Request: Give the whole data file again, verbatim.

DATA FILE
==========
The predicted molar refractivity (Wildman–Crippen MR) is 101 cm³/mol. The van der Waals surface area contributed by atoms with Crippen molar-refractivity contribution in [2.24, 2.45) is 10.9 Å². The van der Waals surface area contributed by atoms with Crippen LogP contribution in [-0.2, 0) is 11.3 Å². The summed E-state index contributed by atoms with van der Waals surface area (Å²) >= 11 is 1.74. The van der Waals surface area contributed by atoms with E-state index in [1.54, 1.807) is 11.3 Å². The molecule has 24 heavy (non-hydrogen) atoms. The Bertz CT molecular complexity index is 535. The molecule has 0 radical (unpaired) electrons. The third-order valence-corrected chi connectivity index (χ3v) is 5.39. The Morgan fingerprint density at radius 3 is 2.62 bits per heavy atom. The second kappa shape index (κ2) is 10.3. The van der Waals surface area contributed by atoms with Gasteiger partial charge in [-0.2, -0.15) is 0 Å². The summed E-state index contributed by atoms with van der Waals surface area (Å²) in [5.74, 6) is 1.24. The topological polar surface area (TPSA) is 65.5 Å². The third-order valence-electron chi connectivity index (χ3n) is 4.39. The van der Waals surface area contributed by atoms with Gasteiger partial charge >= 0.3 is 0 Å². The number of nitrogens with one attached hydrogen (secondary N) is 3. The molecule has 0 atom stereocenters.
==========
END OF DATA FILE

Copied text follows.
The predicted molar refractivity (Wildman–Crippen MR) is 101 cm³/mol. The van der Waals surface area contributed by atoms with Crippen molar-refractivity contribution in [2.24, 2.45) is 10.9 Å². The van der Waals surface area contributed by atoms with Crippen LogP contribution in [-0.2, 0) is 11.3 Å². The summed E-state index contributed by atoms with van der Waals surface area (Å²) >= 11 is 1.74. The van der Waals surface area contributed by atoms with E-state index in [1.54, 1.807) is 11.3 Å². The molecule has 24 heavy (non-hydrogen) atoms. The Bertz CT molecular complexity index is 535. The molecule has 0 radical (unpaired) electrons. The third-order valence-corrected chi connectivity index (χ3v) is 5.39. The Morgan fingerprint density at radius 3 is 2.62 bits per heavy atom. The second kappa shape index (κ2) is 10.3. The van der Waals surface area contributed by atoms with Gasteiger partial charge in [-0.2, -0.15) is 0 Å². The summed E-state index contributed by atoms with van der Waals surface area (Å²) in [5.74, 6) is 1.24. The topological polar surface area (TPSA) is 65.5 Å². The third-order valence-electron chi connectivity index (χ3n) is 4.39. The van der Waals surface area contributed by atoms with Gasteiger partial charge >= 0.3 is 0 Å². The number of nitrogens with one attached hydrogen (secondary N) is 3. The molecule has 0 atom stereocenters.